│  └──────────┬────────────┘      │   data, etc.  │
│  ┌──────────┴────────────┐      └───────────────┘
│  │        check          │
│  └──────────┬────────────┘
│  ┌──────────┴────────────┐
└──┤    close callbacks    │
   └───────────────────────┘

source: https://nodejs.org/en/docs/guides/event-loop-timers-and-nexttick/

Notice that the check phase is immediately after the poll phase. This is because the poll phase and I/O callbacks are the most likely places your calls to setImmediate are going to run. So ideally most of those calls will actually be pretty immediate, just not as immediate as nextTick which is checked after every operation and technically exists outside of the event loop.

Let's take a look at a little example of the difference between setImmediate and process.nextTick:

function step(iteration) {
  if (iteration === 10) return;
  setImmediate(() => {
    console.log(`setImmediate iteration: ${iteration}`);
    step(iteration + 1); // Recursive call from setImmediate handler.
  });
  process.nextTick(() => {
    console.log(`nextTick iteration: ${iteration}`);
  });
}
step(0);

Let's say we just ran this program and are stepping through the first iteration of the event loop. It will call into the step function with iteration zero. It will then register two handlers, one for setImmediate and one for process.nextTick. We then recursively call this function from the setImmediate handler which will run in the next check phase. The nextTick handler will run at the end of the current operation interrupting the event loop, so even though it was registered second it will actually run first.

The order ends up being: nextTick fires as current operation ends, next event loop begins, normal event loop phases execute, setImmediate fires and recursively calls our step function to start the process all over again. Current operation ends, nextTick fires, etc.

The output of the above code would be:

nextTick iteration: 0
setImmediate iteration: 0
nextTick iteration: 1
setImmediate iteration: 1
nextTick iteration: 2
setImmediate iteration: 2
nextTick iteration: 3
setImmediate iteration: 3
nextTick iteration: 4
setImmediate iteration: 4
nextTick iteration: 5
setImmediate iteration: 5
nextTick iteration: 6
setImmediate iteration: 6
nextTick iteration: 7
setImmediate iteration: 7
nextTick iteration: 8
setImmediate iteration: 8
nextTick iteration: 9
setImmediate iteration: 9

Now let's move our recursive call to step into our nextTick handler instead of the setImmediate.

function step(iteration) {
  if (iteration === 10) return;
  setImmediate(() => {
    console.log(`setImmediate iteration: ${iteration}`);
  });
  process.nextTick(() => {
    console.log(`nextTick iteration: ${iteration}`);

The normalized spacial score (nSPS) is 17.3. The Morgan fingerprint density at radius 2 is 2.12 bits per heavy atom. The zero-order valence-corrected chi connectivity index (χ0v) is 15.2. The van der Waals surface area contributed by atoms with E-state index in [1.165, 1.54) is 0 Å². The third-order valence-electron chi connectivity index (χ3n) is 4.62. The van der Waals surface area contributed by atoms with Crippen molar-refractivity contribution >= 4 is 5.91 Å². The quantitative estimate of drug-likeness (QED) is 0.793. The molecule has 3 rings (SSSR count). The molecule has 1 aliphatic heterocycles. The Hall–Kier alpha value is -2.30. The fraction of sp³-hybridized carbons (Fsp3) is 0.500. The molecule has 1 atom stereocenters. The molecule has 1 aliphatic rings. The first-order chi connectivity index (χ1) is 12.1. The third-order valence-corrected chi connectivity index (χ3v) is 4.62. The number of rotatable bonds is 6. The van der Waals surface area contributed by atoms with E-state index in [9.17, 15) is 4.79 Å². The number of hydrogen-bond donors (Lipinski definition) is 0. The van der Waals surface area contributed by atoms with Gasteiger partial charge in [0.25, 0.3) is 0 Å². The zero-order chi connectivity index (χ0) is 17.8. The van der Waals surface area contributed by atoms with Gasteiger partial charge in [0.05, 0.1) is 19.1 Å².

step(iteration + 1); // Recursive call from nextTick handler.
  });
}
step(0);

Now that we have moved the recursive call to step into the nextTick handler things will behave in a different order. Our first iteration of the event loop runs and calls step registering a setImmedaite handler as well as a nextTick handler. After the current operation ends our nextTick handler fires which recursively calls step and registers another setImmediate handler as well as another nextTick handler. Since a nextTick handler fires after the current operation, registering a nextTick handler within a nextTick handler will cause the second handler to run immediately after the current handler operation finishes. The nextTick handlers will keep firing, preventing the current event loop from ever continuing. We will get through all our nextTick handlers before we see a single setImmediate handler fire.

The output of the above code ends up being:

nextTick iteration: 0
nextTick iteration: 1
nextTick iteration: 2
nextTick iteration: 3
nextTick iteration: 4
nextTick iteration: 5
nextTick iteration: 6
nextTick iteration: 7
nextTick iteration: 8
nextTick iteration: 9
setImmediate iteration: 0
setImmediate iteration: 1
setImmediate iteration: 2
setImmediate iteration: 3
setImmediate iteration: 4
setImmediate iteration: 5
setImmediate iteration: 6
setImmediate iteration: 7
setImmediate iteration: 8
setImmediate iteration: 9

Note that had we not interrupted the recursive call and aborted it after 10 iterations then the nextTick calls would keep recursing and never letting the event loop continue to the next phase. This is how nextTick can become blocking when used recursively whereas setImmediate will fire in the next event loop and setting another setImmediate handler from within one won't interrupt the current event loop at all, allowing it to continue executing phases of the event loop as normal.

Hope that helps!

PS - I agree with other commenters that the names of the two functions could easily be swapped since nextTick sounds like it's going to fire in the next event loop rather than the end of the current one, and the end of the current loop is more "immediate" than the beginning of the next loop. Oh well, that's what we get as an API matures and people come to depend on existing interfaces.

In simple terms, process.NextTick() would executed at next tick of event loop. However, the setImmediate, basically has a separate phase which ensures that the callback registered under setImmediate() will be called only after the IO callback and polling phase.

Please refer to this link for nice explanation: https://medium.com/the-node-js-collection/what-you-should-know-to-really-understand-the-node-js-event-loop-and-its-metrics-c4907b19da4c

simplified event loop events

I recommend you to check docs section dedicated for Loop to get better understanding. Some snippet taken from there:

We have two calls that are similar as far as users are concerned, but their names are confusing.

  • process.nextTick() fires immediately on the same phase

  • setImmediate() fires on the following iteration or 'tick' of the
    event loop

In essence, the names should be swapped. process.nextTick() fires more immediately than setImmediate(), but this is an artifact of the past which is unlikely to change.